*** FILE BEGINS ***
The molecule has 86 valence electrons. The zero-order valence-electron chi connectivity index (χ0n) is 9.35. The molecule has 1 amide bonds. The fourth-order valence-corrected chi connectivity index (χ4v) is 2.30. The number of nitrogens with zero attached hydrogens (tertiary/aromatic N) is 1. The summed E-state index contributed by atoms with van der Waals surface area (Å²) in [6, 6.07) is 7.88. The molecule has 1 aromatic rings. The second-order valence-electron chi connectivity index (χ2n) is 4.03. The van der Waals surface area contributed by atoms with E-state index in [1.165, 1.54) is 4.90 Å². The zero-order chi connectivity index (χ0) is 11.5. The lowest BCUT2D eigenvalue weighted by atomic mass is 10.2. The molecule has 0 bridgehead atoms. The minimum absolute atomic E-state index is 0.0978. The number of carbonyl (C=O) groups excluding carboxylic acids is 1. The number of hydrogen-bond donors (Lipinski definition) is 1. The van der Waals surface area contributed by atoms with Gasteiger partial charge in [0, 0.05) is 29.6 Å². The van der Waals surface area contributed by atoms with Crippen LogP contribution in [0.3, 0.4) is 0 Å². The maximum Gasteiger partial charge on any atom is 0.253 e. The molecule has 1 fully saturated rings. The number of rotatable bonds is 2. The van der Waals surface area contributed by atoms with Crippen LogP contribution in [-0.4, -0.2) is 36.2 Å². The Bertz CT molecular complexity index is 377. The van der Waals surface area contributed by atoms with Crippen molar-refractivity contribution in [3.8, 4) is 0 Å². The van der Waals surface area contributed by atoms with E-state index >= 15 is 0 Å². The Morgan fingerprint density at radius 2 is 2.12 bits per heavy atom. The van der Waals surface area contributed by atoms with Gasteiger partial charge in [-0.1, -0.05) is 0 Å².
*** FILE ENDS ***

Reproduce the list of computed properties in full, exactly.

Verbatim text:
The molecule has 86 valence electrons. The zero-order valence-electron chi connectivity index (χ0n) is 9.35. The molecule has 1 amide bonds. The fourth-order valence-corrected chi connectivity index (χ4v) is 2.30. The number of nitrogens with zero attached hydrogens (tertiary/aromatic N) is 1. The summed E-state index contributed by atoms with van der Waals surface area (Å²) in [6, 6.07) is 7.88. The molecule has 1 aromatic rings. The second-order valence-electron chi connectivity index (χ2n) is 4.03. The van der Waals surface area contributed by atoms with E-state index in [1.165, 1.54) is 4.90 Å². The zero-order chi connectivity index (χ0) is 11.5. The lowest BCUT2D eigenvalue weighted by atomic mass is 10.2. The molecule has 0 bridgehead atoms. The minimum absolute atomic E-state index is 0.0978. The number of carbonyl (C=O) groups excluding carboxylic acids is 1. The number of hydrogen-bond donors (Lipinski definition) is 1. The van der Waals surface area contributed by atoms with Gasteiger partial charge in [0, 0.05) is 29.6 Å². The van der Waals surface area contributed by atoms with Crippen LogP contribution in [0.3, 0.4) is 0 Å². The maximum Gasteiger partial charge on any atom is 0.253 e. The molecule has 1 fully saturated rings. The number of rotatable bonds is 2. The van der Waals surface area contributed by atoms with Crippen LogP contribution in [-0.4, -0.2) is 36.2 Å². The Bertz CT molecular complexity index is 377. The van der Waals surface area contributed by atoms with Crippen molar-refractivity contribution in [3.8, 4) is 0 Å². The van der Waals surface area contributed by atoms with E-state index >= 15 is 0 Å². The Morgan fingerprint density at radius 2 is 2.12 bits per heavy atom. The van der Waals surface area contributed by atoms with Gasteiger partial charge in [-0.1, -0.05) is 0 Å².